Syria is rapidly losing the support of other Arab nations as its army continues to attack cities and towns where there are supporters of democracy.
In a blow to Syrian President Bashar al-Assad, Saudi Arabia announced on Sunday that it was recalling its envoy from Damascus. The Saudis cited their concern over the crackdown on protesters in major cities the previous week, including Hama and Deir a-Zoor, despite the start of Ramadan. Human rights groups are now estimating the number of civilians killed since demonstrations broke out five months ago at over 2,000.
Kuwait also announced it was recalling its ambassador, while the Arab League expressed "growing concern" over the events in Syria.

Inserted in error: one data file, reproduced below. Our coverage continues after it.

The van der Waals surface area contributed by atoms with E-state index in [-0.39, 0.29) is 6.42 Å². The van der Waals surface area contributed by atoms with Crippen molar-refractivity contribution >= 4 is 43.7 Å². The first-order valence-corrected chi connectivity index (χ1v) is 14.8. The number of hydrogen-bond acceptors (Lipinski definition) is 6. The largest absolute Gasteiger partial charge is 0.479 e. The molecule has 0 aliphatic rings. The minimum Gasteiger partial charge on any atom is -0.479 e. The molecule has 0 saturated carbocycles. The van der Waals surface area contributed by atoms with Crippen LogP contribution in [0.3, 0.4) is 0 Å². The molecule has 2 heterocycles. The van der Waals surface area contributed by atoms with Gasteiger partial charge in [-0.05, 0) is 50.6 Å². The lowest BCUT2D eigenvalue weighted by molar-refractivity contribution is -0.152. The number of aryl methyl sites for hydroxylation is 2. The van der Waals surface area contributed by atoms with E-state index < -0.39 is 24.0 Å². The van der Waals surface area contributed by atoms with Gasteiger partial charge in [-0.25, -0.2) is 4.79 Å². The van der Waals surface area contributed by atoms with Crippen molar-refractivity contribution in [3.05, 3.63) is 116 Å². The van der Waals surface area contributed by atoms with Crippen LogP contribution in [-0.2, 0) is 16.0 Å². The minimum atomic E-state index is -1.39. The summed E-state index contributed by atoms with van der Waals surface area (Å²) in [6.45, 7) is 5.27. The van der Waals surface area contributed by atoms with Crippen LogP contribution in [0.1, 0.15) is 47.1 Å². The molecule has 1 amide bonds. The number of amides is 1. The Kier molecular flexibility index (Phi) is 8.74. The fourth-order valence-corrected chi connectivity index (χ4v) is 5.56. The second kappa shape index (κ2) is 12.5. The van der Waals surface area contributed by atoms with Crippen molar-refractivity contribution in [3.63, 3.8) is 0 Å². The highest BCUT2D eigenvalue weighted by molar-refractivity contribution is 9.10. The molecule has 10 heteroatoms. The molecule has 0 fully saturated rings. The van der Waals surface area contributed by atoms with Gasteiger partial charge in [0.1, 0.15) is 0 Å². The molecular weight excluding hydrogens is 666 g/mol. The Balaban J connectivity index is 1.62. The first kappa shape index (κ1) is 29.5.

Another former Syrian ally to criticise the regime has been Turkey, which in recent years strove to improve the relations between the two countries. The Turkish government has sheltered over 10,000 refugees and allowed Syrian opposition parties to operate openly.
The main exception to the breaking of ranks among Syria's former Muslim allies is Iran. Not only has Iran continued to defend Mr Assad, the Islamist republic is also believed by intelligence sources to be aiding the Syrian security forces with equipment and advisers.
Israeli Defence Minister Ehud Barak said last week: "President Assad's fate has been sealed." He added that he was not sure if Assad's departure would be a good thing for Israel. "None of us know what will come afterwards."